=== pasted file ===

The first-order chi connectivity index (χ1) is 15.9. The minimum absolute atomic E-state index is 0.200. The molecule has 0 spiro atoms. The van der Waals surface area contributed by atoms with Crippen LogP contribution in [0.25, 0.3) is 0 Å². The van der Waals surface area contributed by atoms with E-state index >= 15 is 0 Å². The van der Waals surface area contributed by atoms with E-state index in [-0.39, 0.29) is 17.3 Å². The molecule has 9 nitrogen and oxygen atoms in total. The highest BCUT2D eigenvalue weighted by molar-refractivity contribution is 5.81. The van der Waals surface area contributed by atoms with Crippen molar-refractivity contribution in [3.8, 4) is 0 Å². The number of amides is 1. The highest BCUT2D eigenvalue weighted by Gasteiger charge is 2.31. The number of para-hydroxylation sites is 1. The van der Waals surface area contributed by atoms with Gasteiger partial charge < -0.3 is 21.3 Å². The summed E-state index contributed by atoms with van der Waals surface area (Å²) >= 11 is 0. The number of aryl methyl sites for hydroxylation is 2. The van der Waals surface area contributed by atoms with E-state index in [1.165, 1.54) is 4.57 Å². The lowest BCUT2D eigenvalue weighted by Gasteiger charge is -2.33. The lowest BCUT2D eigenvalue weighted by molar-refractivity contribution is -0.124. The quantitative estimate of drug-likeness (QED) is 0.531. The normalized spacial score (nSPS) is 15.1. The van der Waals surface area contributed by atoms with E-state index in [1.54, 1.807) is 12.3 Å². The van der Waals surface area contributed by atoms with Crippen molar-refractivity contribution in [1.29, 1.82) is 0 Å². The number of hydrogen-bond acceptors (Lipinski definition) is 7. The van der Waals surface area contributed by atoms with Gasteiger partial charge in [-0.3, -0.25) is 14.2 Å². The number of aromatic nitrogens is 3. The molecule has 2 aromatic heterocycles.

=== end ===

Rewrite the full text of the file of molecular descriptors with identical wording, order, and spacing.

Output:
The first-order chi connectivity index (χ1) is 15.9. The minimum absolute atomic E-state index is 0.200. The molecule has 0 spiro atoms. The van der Waals surface area contributed by atoms with Crippen LogP contribution in [0.25, 0.3) is 0 Å². The van der Waals surface area contributed by atoms with E-state index >= 15 is 0 Å². The van der Waals surface area contributed by atoms with E-state index in [-0.39, 0.29) is 17.3 Å². The molecule has 9 nitrogen and oxygen atoms in total. The highest BCUT2D eigenvalue weighted by molar-refractivity contribution is 5.81. The van der Waals surface area contributed by atoms with Crippen molar-refractivity contribution in [3.8, 4) is 0 Å². The number of amides is 1. The highest BCUT2D eigenvalue weighted by Gasteiger charge is 2.31. The number of para-hydroxylation sites is 1. The van der Waals surface area contributed by atoms with Gasteiger partial charge < -0.3 is 21.3 Å². The summed E-state index contributed by atoms with van der Waals surface area (Å²) >= 11 is 0. The number of aryl methyl sites for hydroxylation is 2. The van der Waals surface area contributed by atoms with E-state index in [1.165, 1.54) is 4.57 Å². The lowest BCUT2D eigenvalue weighted by Gasteiger charge is -2.33. The lowest BCUT2D eigenvalue weighted by molar-refractivity contribution is -0.124. The quantitative estimate of drug-likeness (QED) is 0.531. The normalized spacial score (nSPS) is 15.1. The van der Waals surface area contributed by atoms with E-state index in [1.54, 1.807) is 12.3 Å². The van der Waals surface area contributed by atoms with Crippen molar-refractivity contribution in [1.29, 1.82) is 0 Å². The number of hydrogen-bond acceptors (Lipinski definition) is 7. The van der Waals surface area contributed by atoms with Gasteiger partial charge in [-0.3, -0.25) is 14.2 Å². The number of aromatic nitrogens is 3. The molecule has 2 aromatic heterocycles.